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Can we talk about #POWER instead of "violence," please? #Violence is a broad label that gets thrown around in the #HongKongprotest context, and it's basically meaningless.
When people say they can't condone violence, what I hear them say is: "I condone powerful systems of #oppression and #institutionalviolence, and protesters taking a small bit of power back into their own hands makes me uncomfortable."
People who are uncomfortable with protesters fighting strong power with weak power need to examine their priorities.
First of all, it's not about you and your precious comfort levels. Second, #abuseofpower is extremely uncomfortable, too, but you'll let that slide because moral purity is not hypocritical at all (<-- sarcasm)
And while we're finally talking about it, can we also just clarify that destruction of property and harm to people are, like, WAAAAAY different levels of violence (different uses of power) and should be analyzed as such.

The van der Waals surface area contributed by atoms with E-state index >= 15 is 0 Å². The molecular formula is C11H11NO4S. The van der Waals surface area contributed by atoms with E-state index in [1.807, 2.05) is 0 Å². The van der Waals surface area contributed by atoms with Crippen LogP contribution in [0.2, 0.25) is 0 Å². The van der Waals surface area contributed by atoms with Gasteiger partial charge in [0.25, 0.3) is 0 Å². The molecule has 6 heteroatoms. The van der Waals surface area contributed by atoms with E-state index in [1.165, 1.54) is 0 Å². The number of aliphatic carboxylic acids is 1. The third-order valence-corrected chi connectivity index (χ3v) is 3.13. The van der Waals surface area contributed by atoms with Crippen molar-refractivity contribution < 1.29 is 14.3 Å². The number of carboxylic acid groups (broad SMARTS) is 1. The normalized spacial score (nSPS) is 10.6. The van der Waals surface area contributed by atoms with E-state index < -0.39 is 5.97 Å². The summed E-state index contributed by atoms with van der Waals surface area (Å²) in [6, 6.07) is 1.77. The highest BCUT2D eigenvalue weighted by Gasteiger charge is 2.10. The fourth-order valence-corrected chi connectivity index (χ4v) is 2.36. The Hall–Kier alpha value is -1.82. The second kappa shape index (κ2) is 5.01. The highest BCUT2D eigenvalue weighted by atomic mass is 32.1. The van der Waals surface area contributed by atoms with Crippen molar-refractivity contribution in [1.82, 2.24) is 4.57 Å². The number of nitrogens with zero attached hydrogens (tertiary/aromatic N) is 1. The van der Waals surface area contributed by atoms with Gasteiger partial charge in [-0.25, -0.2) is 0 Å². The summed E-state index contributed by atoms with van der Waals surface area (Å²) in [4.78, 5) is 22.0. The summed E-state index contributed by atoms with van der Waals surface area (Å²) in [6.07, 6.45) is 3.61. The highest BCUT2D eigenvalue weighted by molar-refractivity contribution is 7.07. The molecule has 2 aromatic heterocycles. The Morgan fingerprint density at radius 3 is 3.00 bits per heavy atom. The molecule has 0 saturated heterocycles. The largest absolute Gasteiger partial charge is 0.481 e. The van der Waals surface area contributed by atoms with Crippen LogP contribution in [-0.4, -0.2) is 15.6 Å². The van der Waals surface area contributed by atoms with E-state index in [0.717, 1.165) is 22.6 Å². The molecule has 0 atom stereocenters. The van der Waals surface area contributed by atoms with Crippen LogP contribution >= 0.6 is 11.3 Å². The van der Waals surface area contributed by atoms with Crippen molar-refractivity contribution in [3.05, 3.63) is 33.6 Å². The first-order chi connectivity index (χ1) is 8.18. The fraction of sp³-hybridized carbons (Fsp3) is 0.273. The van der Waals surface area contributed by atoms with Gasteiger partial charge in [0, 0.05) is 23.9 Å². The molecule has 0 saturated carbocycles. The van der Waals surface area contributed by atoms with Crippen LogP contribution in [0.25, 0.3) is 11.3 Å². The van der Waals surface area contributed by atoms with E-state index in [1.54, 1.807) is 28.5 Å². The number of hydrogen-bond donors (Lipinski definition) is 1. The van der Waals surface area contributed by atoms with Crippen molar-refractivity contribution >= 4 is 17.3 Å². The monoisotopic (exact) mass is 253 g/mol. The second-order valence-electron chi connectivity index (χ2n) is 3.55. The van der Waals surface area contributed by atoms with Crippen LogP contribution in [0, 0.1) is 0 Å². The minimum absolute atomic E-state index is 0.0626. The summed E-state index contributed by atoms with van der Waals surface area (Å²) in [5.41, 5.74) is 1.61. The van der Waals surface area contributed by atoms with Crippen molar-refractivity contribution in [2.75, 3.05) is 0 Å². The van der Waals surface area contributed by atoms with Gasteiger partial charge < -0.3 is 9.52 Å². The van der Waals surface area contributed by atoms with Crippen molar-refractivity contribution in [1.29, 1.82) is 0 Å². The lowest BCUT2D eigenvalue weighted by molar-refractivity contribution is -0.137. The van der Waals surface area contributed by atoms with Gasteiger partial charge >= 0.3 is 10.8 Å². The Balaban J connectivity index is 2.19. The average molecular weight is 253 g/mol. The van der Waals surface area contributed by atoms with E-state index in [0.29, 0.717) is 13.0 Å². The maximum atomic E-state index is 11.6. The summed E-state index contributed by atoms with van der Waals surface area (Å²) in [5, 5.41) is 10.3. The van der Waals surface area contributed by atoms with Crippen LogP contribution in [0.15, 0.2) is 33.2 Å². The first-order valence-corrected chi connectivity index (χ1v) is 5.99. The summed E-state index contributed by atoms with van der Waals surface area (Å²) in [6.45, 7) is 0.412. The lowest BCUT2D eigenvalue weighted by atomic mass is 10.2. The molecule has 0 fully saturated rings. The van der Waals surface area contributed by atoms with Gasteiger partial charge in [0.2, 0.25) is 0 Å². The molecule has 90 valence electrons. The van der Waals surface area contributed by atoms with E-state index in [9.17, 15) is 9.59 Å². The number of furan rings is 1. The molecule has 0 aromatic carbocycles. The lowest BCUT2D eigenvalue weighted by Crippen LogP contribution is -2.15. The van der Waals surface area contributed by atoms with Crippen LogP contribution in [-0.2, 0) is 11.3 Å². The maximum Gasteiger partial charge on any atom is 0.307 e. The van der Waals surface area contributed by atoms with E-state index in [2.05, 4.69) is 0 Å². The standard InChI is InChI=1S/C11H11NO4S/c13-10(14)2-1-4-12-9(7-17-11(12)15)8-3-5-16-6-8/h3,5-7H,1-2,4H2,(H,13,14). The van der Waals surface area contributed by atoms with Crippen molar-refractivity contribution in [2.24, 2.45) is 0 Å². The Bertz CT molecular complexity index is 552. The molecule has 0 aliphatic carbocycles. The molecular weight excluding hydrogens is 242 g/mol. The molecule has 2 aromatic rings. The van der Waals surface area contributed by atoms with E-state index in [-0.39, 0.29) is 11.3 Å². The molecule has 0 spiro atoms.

Analysis of "violent" actions should be examined in terms of power structures. Who holds power in this context? Who is exerting what kind of power? Who has power to change the dynamic? Etc.
Ultimately, "both sides" rhetoric ignores power imbalances, government accountability to citizens, and systems of oppression that are designed to consolidate power and likely require bottom-up exertion of power to change.
Voting is power. But so is rigging elections, DQ'ing candidates and canceling elections. Purchasing is power. But so is using economic strength to gain political advantage and vice versa. Speech is power. But so is using law to silence. Marching is power. But so is... You get it.
Many of the actions considered violent in these discussions (graffiti, roadblocks, ninja kicks) seem like very reasonable exercises of power, once analyzed. The resisting actors are brave. But their use of this power can seem futile when analyzing the power they are up against.
And, no, I'm not going to end with some disclaimer about "I'm not saying it's OK to do xyz..." I'm saying to analyze the actors and their use of various types of power in each separate context. I hope you do the same. It's cool if we come to different conclusions.
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